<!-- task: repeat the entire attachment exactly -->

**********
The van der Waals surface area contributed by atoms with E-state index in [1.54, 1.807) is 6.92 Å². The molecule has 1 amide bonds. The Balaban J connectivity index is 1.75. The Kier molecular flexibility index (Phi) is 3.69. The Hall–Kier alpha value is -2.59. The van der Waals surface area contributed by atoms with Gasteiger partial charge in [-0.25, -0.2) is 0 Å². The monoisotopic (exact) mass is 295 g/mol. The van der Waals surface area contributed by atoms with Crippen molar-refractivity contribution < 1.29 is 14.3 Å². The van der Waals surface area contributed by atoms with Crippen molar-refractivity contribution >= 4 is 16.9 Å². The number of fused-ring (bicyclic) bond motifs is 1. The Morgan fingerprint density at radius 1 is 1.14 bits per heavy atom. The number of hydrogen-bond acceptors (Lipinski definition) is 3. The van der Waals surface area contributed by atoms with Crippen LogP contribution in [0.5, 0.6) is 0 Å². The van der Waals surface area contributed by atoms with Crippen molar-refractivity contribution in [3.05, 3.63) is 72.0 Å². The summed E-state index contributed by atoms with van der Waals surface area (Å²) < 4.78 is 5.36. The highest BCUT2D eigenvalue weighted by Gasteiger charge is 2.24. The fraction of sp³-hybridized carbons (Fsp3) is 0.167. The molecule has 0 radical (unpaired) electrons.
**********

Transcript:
The van der Waals surface area contributed by atoms with E-state index in [1.54, 1.807) is 6.92 Å². The molecule has 1 amide bonds. The Balaban J connectivity index is 1.75. The Kier molecular flexibility index (Phi) is 3.69. The Hall–Kier alpha value is -2.59. The van der Waals surface area contributed by atoms with Gasteiger partial charge in [-0.25, -0.2) is 0 Å². The monoisotopic (exact) mass is 295 g/mol. The van der Waals surface area contributed by atoms with Crippen molar-refractivity contribution < 1.29 is 14.3 Å². The van der Waals surface area contributed by atoms with Crippen molar-refractivity contribution >= 4 is 16.9 Å². The number of fused-ring (bicyclic) bond motifs is 1. The Morgan fingerprint density at radius 1 is 1.14 bits per heavy atom. The number of hydrogen-bond acceptors (Lipinski definition) is 3. The van der Waals surface area contributed by atoms with Crippen LogP contribution in [0.5, 0.6) is 0 Å². The van der Waals surface area contributed by atoms with Crippen molar-refractivity contribution in [3.05, 3.63) is 72.0 Å². The summed E-state index contributed by atoms with van der Waals surface area (Å²) < 4.78 is 5.36. The highest BCUT2D eigenvalue weighted by Gasteiger charge is 2.24. The fraction of sp³-hybridized carbons (Fsp3) is 0.167. The molecule has 0 radical (unpaired) electrons.